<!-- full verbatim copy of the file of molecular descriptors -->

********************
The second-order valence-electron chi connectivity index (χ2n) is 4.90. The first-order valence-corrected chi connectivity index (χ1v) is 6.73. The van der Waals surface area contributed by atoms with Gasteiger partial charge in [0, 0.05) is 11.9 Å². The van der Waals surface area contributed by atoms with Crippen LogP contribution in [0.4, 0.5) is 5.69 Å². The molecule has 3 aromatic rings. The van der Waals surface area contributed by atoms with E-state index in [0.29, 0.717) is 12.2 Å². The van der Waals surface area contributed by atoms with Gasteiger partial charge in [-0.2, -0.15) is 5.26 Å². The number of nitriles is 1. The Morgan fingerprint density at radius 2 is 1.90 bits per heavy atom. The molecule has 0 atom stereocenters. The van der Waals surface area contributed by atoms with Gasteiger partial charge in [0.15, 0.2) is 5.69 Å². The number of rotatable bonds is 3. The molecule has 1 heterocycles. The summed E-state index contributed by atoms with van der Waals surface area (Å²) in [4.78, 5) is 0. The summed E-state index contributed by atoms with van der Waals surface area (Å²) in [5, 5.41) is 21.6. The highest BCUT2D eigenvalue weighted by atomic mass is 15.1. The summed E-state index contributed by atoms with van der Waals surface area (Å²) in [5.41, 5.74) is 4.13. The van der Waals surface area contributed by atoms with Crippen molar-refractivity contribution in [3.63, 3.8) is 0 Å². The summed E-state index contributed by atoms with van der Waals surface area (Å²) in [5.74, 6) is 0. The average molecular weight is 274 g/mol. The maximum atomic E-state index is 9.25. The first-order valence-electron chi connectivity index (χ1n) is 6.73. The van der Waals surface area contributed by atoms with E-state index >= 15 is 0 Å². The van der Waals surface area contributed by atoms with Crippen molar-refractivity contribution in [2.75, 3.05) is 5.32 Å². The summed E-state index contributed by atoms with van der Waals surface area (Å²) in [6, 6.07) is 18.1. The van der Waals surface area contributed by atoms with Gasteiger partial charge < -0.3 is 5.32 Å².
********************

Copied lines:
The second-order valence-electron chi connectivity index (χ2n) is 4.90. The first-order valence-corrected chi connectivity index (χ1v) is 6.73. The van der Waals surface area contributed by atoms with Gasteiger partial charge in [0, 0.05) is 11.9 Å². The van der Waals surface area contributed by atoms with Crippen LogP contribution in [0.4, 0.5) is 5.69 Å². The molecule has 3 aromatic rings. The van der Waals surface area contributed by atoms with E-state index in [0.29, 0.717) is 12.2 Å². The van der Waals surface area contributed by atoms with Gasteiger partial charge in [-0.2, -0.15) is 5.26 Å². The number of nitriles is 1. The Morgan fingerprint density at radius 2 is 1.90 bits per heavy atom. The molecule has 0 atom stereocenters. The van der Waals surface area contributed by atoms with Gasteiger partial charge in [0.15, 0.2) is 5.69 Å². The number of rotatable bonds is 3. The molecule has 1 heterocycles. The summed E-state index contributed by atoms with van der Waals surface area (Å²) in [4.78, 5) is 0. The summed E-state index contributed by atoms with van der Waals surface area (Å²) in [5, 5.41) is 21.6. The highest BCUT2D eigenvalue weighted by atomic mass is 15.1. The summed E-state index contributed by atoms with van der Waals surface area (Å²) in [5.41, 5.74) is 4.13. The van der Waals surface area contributed by atoms with Crippen molar-refractivity contribution in [3.63, 3.8) is 0 Å². The summed E-state index contributed by atoms with van der Waals surface area (Å²) in [5.74, 6) is 0. The average molecular weight is 274 g/mol. The maximum atomic E-state index is 9.25. The first-order valence-electron chi connectivity index (χ1n) is 6.73. The van der Waals surface area contributed by atoms with E-state index >= 15 is 0 Å². The van der Waals surface area contributed by atoms with Crippen molar-refractivity contribution in [2.75, 3.05) is 5.32 Å². The summed E-state index contributed by atoms with van der Waals surface area (Å²) in [6, 6.07) is 18.1. The van der Waals surface area contributed by atoms with Gasteiger partial charge < -0.3 is 5.32 Å².